Research by the World Obesity Federation found COVID-19 deaths have been 10 times higher in countries where over half of adults are overweight, and they have accounted for a staggering 90 per cent of global deaths.
The WHO warned the finding was a ‘wake-up call’ for the West, where sedentary jobs and processed foods mean being overweight has become the norm for the majority of adults.
The report, which compared countries’ obesity rates and COVID-19 death tolls, found that the COVID-19 death rate was 10 times higher in countries where 50 per cent or more of the population is overweight.
It saw that 2.2million of the world’s 2.5million deaths so far had happened in countries with these high obesity rates.
“Increased body weight is the second greatest predictor of hospitalization and a high risk of death for people suffering from COVID-19,” the report said.
A recent Tufts University study estimated that about two-thirds of US COVID-19 hospitalisations were attributable to four chronic conditions: obesity, diabetes, heart disease and high blood pressure.
Obesity raises risks of the other three conditions as well, and complications from all three can be lessened with healthy diets and exercise.
And countries where healthy lifestyles are more common – and where governments have prioritized initiatives to encourage them – have fared better against COVID-19.
Meanwhile, a recent review finds that self-monitoring of diet, exercise levels, and weight using digital health tools could be helpful, in the short term, for people with obesity who are trying to lose weight.
The participants most commonly used websites used to track weight-loss interventions. However, there was higher engagement among people using passive technology, such as wearable devices and e-scales.
Tracking weight loss interventions over short periods of time seems to be more effective than tracking them long term. This is due to reductions in engagement with recording over time.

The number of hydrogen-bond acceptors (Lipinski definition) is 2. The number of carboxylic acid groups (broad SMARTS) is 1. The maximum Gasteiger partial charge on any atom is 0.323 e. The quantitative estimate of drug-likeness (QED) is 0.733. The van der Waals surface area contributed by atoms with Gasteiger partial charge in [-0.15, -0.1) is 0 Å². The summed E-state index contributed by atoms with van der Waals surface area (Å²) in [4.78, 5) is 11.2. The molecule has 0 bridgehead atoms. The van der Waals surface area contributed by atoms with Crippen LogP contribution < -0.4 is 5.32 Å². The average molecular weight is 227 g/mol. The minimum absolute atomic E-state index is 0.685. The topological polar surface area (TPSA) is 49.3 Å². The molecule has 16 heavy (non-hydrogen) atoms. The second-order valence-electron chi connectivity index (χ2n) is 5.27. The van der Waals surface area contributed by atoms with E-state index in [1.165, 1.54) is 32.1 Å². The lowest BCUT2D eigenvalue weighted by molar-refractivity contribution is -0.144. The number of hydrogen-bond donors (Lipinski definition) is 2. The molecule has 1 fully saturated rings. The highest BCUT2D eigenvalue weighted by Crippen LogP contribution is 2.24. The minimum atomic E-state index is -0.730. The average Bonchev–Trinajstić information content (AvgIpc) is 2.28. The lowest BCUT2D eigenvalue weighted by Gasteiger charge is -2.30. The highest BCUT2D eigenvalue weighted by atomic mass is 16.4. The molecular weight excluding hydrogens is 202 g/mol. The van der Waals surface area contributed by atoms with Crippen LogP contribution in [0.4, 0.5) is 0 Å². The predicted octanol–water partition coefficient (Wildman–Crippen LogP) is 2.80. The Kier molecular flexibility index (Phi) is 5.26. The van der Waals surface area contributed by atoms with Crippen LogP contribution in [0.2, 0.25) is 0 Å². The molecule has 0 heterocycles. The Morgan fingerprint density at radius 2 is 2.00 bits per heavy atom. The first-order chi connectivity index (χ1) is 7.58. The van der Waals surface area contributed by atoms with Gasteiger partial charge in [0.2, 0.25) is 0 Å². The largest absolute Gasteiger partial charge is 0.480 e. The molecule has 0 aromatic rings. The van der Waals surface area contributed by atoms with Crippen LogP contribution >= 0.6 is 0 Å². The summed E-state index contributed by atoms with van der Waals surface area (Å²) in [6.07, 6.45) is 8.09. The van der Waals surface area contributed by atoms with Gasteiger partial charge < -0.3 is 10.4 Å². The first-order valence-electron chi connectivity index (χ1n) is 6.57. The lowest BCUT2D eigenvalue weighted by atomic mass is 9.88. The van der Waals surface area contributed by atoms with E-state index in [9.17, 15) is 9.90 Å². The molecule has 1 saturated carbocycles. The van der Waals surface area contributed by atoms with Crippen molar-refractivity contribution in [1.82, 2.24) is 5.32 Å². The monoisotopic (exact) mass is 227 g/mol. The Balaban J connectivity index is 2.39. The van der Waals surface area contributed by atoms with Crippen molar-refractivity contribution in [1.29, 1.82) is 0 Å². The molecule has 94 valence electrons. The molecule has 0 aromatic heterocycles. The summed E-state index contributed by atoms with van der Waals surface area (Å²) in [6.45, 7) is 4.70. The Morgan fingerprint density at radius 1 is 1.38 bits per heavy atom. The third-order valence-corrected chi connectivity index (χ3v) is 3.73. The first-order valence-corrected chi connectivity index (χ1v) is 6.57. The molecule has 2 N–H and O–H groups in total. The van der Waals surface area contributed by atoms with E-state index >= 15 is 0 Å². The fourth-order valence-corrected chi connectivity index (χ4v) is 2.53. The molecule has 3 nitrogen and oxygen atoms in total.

While the world grapples with the COVID-19 pandemic, the ongoing obesity epidemic takes at least 2.8 million lives each year. The Centers for Disease Control and Prevention (CDC) report that the prevalence of obesity increased from 30.5 per cent in 1999–2000 to 42.4 per cent in 2017–2018.
People who have overweight or obesity can reduce their overall mortality risk by losing weight. Weight loss also lowers the risk of cancer, metabolic syndrome, and other conditions. A 2018 CDC report found that in 2013–2016, 66.7 per cent of adults with obesity attempted to lose weight.
Various psychological and biological factors influence weight loss.
A 2019 study in the journal BMC Public Health suggests that people with obesity were more successful in losing weight when they reported being personally motivated to lose weight after receiving a diagnosis of obesity and when their doctors acknowledged their past efforts to lose weight.
Managing realistic expectations is also necessary for losing weight. According to one 2018 study, realistic goals of five–10 per cent weight loss differed from a person’s ideal weight. The authors suggest that people with severe and morbid obesity were at higher risk of creating these unrealistic goals of over 10 per cent weight loss.
There are also biological reasons behind not losing weight. A study covered by Medical News Today in 2017 suggests that faulty signals in the brain could promote obesity by reducing the amount of fat burned after eating.
Mental health concerns may also worsen attempts at losing weight. A 2018 study suggests that stress decreased motivation to exercise and increased cravings and overall weight gain. A small study, also from 2018, suggests that managing stress levels helped with weight loss and decreased the participants’ body mass index (BMI).
Although losing weight can be difficult, it is not impossible. In a recent paper, researchers showcase evidence suggesting that digital technologies are effective in managing weight loss.
The review appeared in the journal Obesity, which is the Obesity Society’s flagship journal. Michele L. Patel, Ph.D. — from the Stanford Prevention Research Center at the Stanford University School of Medicine in California — is the first and corresponding author of the review.